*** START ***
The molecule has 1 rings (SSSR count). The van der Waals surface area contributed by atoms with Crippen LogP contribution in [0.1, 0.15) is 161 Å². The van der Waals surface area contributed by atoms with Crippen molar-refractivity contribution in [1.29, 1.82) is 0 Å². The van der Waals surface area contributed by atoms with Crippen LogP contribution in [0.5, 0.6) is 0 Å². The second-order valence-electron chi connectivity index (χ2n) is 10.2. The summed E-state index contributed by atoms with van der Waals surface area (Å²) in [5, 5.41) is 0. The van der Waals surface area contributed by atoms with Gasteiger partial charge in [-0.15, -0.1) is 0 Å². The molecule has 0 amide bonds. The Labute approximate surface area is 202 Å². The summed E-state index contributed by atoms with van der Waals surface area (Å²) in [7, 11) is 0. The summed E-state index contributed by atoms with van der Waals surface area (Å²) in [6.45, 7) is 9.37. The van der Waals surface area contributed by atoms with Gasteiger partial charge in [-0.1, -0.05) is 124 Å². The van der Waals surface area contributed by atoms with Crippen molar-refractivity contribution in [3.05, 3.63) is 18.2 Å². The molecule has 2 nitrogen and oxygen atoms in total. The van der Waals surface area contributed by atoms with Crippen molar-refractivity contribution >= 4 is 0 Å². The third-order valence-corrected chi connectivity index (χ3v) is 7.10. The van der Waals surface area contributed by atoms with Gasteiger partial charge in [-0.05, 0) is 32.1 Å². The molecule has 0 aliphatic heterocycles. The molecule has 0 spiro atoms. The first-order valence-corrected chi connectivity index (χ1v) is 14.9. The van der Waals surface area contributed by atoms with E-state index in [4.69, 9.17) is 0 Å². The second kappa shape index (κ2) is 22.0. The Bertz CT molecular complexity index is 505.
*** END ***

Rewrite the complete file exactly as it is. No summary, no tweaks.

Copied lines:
The molecule has 1 rings (SSSR count). The van der Waals surface area contributed by atoms with Crippen LogP contribution in [0.1, 0.15) is 161 Å². The van der Waals surface area contributed by atoms with Crippen molar-refractivity contribution in [1.29, 1.82) is 0 Å². The van der Waals surface area contributed by atoms with Crippen LogP contribution in [0.5, 0.6) is 0 Å². The second-order valence-electron chi connectivity index (χ2n) is 10.2. The summed E-state index contributed by atoms with van der Waals surface area (Å²) in [5, 5.41) is 0. The van der Waals surface area contributed by atoms with Gasteiger partial charge in [-0.15, -0.1) is 0 Å². The molecule has 0 amide bonds. The Labute approximate surface area is 202 Å². The summed E-state index contributed by atoms with van der Waals surface area (Å²) in [7, 11) is 0. The summed E-state index contributed by atoms with van der Waals surface area (Å²) in [6.45, 7) is 9.37. The van der Waals surface area contributed by atoms with Gasteiger partial charge in [-0.1, -0.05) is 124 Å². The van der Waals surface area contributed by atoms with Crippen molar-refractivity contribution in [3.05, 3.63) is 18.2 Å². The molecule has 2 nitrogen and oxygen atoms in total. The van der Waals surface area contributed by atoms with Crippen molar-refractivity contribution >= 4 is 0 Å². The third-order valence-corrected chi connectivity index (χ3v) is 7.10. The van der Waals surface area contributed by atoms with Gasteiger partial charge in [-0.05, 0) is 32.1 Å². The molecule has 0 aliphatic heterocycles. The molecule has 0 spiro atoms. The first-order valence-corrected chi connectivity index (χ1v) is 14.9. The van der Waals surface area contributed by atoms with E-state index in [4.69, 9.17) is 0 Å². The second kappa shape index (κ2) is 22.0. The Bertz CT molecular complexity index is 505.